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Almost Nothing: Setting in Endgame

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The setting of Endgame is characteristic of a Beckett play; a decor reduced to the barest minimum. A naked stage, both a poetic symbol and a parody of traditional theater, with only two dust bins, a chair, and a backward painting to look at. High up on the walls we get an idea of the rest of Beckett’s blank universe through to small windows looking out. “On these boards of disaster the characters play out their derisory role.” (Fletcher, 48)

Traditional theater attempts to put a slice of life out onto the stage for the audience’s enjoyment. The general idea is to fool the audience into thinking that they are looking at something that they have seen before. For example, a roach infested apartment or even a relatively simple office scene helps one relate to the characters before they speak. We know what to expect because we are familiar with the plight of the starving artist with his dinky little flat and we already expect the businessman to be under a great deal of stress. Beckett sets his text in a place we’ve never been, and God willing, a place that will never exist: a bunker of sorts, that resembles the inside of a skull with its neuroses bickering inside.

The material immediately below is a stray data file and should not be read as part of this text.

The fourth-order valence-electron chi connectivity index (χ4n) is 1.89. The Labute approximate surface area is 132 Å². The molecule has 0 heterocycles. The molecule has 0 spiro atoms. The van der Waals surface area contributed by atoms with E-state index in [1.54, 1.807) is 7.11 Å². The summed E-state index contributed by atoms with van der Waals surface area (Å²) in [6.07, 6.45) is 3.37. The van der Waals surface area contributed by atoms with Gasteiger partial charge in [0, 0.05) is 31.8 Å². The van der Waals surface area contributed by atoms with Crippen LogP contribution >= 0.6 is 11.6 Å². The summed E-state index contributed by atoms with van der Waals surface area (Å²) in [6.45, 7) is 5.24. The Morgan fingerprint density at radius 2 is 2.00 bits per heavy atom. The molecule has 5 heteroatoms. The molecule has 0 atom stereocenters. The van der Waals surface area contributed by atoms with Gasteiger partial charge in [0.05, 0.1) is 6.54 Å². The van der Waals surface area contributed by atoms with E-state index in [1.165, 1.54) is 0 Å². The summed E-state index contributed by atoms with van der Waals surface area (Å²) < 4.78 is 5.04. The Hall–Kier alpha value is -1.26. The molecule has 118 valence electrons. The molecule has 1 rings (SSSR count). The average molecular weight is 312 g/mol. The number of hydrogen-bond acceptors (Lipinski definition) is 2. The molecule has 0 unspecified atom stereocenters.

When the curtain opens on a place like that, the only thing you can do is start preparing yourself for what could possibly dwell in such a setting. The gap between the world we live in and the one before us has been established before any of the characters open their mouths and it up to us as an audience to figure out where we are. As we find out, slowly but surely, we are at the end of the world. Comedian Lewis Black claims he saw the end of the world in Texas when he found a street with a Starbucks directly across from another Starbucks, but Beckett made the end of the world the type of place where the question, “what time is it?” evokes the answer, “The same as usual.”

The action in this play, if one could call it that, is a Beckettian standard of people moving about the stage and talking for the sole purpose of quelling boredom. They talk and talk anticipating the arrival of death, and like Godot, the sweet release of death never comes (except for Nell who is the only one to ask the direct question, “Why this farce everyday?”). The only thing between these wretched characters and death is the mindless tedium of their lives. Clov knows as well as anyone else that there is nothing to see out on the horizon, but going to get the ladder, climbing up and down, and even dropping his spyglass on purpose helps to while away the hours of the day. What other possible reason other than warding off insanity would there be for telling the same joke over and over again. Not to mention recalling fondly the first time the joke was told before telling it. “The Beckettian hero is a sort of clown who uses words and performs gestures that are intended to be amusing, in order to pass the time. But unlike a real clown, he seeks not to amuse others, but to cheat his own boredom; he is acting, but for himself.” (Fletcher, 58) This is the type of world where a slow-moving half-starved man pushing a crippled old man’s chair around in a circle is considered the action sequence.